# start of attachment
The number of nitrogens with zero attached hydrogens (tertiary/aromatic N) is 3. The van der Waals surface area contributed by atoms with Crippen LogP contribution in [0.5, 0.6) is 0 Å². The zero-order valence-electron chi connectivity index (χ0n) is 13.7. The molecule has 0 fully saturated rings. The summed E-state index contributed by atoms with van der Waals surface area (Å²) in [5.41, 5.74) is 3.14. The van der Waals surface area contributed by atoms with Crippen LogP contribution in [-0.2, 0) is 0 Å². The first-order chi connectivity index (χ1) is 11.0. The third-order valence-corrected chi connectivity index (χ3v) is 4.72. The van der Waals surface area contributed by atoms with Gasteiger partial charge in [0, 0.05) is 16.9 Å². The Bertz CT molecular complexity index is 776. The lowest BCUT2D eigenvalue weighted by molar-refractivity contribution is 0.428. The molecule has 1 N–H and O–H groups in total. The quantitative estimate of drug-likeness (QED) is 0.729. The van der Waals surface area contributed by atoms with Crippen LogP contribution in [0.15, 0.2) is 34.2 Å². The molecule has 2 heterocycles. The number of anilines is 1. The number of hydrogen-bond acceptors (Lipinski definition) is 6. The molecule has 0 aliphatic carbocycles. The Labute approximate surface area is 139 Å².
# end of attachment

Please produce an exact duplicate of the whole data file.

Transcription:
The number of nitrogens with zero attached hydrogens (tertiary/aromatic N) is 3. The van der Waals surface area contributed by atoms with Crippen LogP contribution in [0.5, 0.6) is 0 Å². The zero-order valence-electron chi connectivity index (χ0n) is 13.7. The molecule has 0 fully saturated rings. The summed E-state index contributed by atoms with van der Waals surface area (Å²) in [5.41, 5.74) is 3.14. The van der Waals surface area contributed by atoms with Crippen LogP contribution in [-0.2, 0) is 0 Å². The first-order chi connectivity index (χ1) is 11.0. The third-order valence-corrected chi connectivity index (χ3v) is 4.72. The van der Waals surface area contributed by atoms with Gasteiger partial charge in [0, 0.05) is 16.9 Å². The Bertz CT molecular complexity index is 776. The lowest BCUT2D eigenvalue weighted by molar-refractivity contribution is 0.428. The molecule has 1 N–H and O–H groups in total. The quantitative estimate of drug-likeness (QED) is 0.729. The van der Waals surface area contributed by atoms with Crippen LogP contribution in [0.15, 0.2) is 34.2 Å². The molecule has 2 heterocycles. The number of anilines is 1. The number of hydrogen-bond acceptors (Lipinski definition) is 6. The molecule has 0 aliphatic carbocycles. The Labute approximate surface area is 139 Å².